The Republican groups sought intervention for themselves, former Cumberland County Republican Party chair Brenda Eldridge, and current Pasquotank County chair Virginia Ann Wasserberg. Eldridge and Wasserberg also have worked as poll observers.

“The way to inspire confidence in American elections — and their outcomes — is to apply rules that are clear and fair to all eligible voters, candidates, and political groups,” according to a memorandum filed in connection with the GOP’s motion to intervene. “Toward that end, the North Carolina General Assembly recently passed S.B. 747, which revises the State’s election code to provide appropriate safeguards and transparency while still offering voters ample opportunities to cast a ballot.”

“In ordinary political climates, this pedestrian [law] would be welcomed as part of the ‘substantial regulation of elections’ that is necessary ‘if they are to be fair and honest and if some sort of order, rather than chaos, is to accompany the democratic processes,’” the memo continued. “But as a sign of the times, S.B. 747 met immediate litigation, as eight Democratic Party-affiliated organizations and allies, represented by six law firms, filed three lawsuits in this Court, two of them the same day S.B. 747 passed.”

“Armed with hyperbole and mischaracterization, these Plaintiffs pose a long list of objections to various aspects of S.B. 747,” Republican lawyers argued. “These include far-reaching assertions, such as that an election-day ballot-receipt deadline violates the Constitution and that the Voting Rights Act forbids poll-observer participation at voting places. One set of Plaintiffs has already moved for provisional relief, and similar requests may follow from the others.”

“The question before the Court today is not whether any of these challenges has merit, but whether this litigation of paramount public importance will proceed with or without the participation of one of the nation’s two major political parties,” Republican lawyers wrote.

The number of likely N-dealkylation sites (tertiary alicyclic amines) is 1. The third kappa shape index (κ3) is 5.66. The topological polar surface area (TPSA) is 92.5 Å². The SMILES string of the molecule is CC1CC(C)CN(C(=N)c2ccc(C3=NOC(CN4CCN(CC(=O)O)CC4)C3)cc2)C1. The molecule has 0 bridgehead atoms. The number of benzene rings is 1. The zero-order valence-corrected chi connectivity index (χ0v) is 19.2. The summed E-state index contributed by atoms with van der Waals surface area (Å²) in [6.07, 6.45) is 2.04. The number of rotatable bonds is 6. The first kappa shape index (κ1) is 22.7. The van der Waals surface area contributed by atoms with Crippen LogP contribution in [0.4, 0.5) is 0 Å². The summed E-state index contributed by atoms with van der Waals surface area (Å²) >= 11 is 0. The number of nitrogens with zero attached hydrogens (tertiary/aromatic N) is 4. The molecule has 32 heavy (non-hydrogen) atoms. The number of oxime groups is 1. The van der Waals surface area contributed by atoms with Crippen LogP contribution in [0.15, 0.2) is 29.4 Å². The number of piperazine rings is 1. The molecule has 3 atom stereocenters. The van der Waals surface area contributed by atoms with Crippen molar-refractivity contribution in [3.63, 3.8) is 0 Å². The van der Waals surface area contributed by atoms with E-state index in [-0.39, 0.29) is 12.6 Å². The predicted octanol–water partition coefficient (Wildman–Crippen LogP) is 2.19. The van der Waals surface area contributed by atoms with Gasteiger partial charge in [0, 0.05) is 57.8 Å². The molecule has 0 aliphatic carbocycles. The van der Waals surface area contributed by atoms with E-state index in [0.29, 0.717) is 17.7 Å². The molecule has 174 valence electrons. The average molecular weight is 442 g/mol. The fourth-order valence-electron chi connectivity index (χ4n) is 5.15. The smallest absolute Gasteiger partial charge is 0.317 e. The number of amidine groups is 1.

“There is good reason for the Court to grant this motion,” Republican lawyers argued. “The State’s executive branch is unlikely to vigorously defend S.B. 747, which passed over the Governor’s veto. And although the State’s legislative leaders have moved to intervene (as is their right), this state of affairs will (at best) place eight entity Plaintiffs represented by six law firms against one set of institutional-capacity intervenors represented by one law firm.”

“One need not doubt the superb skill of that latter firm to see that this case, as currently postured, lacks the parity necessary to ensure public confidence in the outcome,” the GOP memo continued. “As the Democratic Party itself observed, ‘political parties usually have good cause to intervene in disputes over election rules.’ That is why, in numerous cases concerning election rules, political parties are virtually always allowed to intervene. If intervention is appropriate in any election case, this is it.”

SB 747 became law on Oct. 10 when the state House and Senate voted to override Cooper’s veto of the election reform measure.

In addition to a Democratic governor’s veto, the Republican memo noted that Democratic state Attorney General Josh Stein “has publicly opposed” the new election law. “It is unlikely that Democratic Party officials will vigorously defend laws they have publicly opposed from challenges by eight Democratic Party-affiliated (or allied) organizations,” GOP lawyers argued.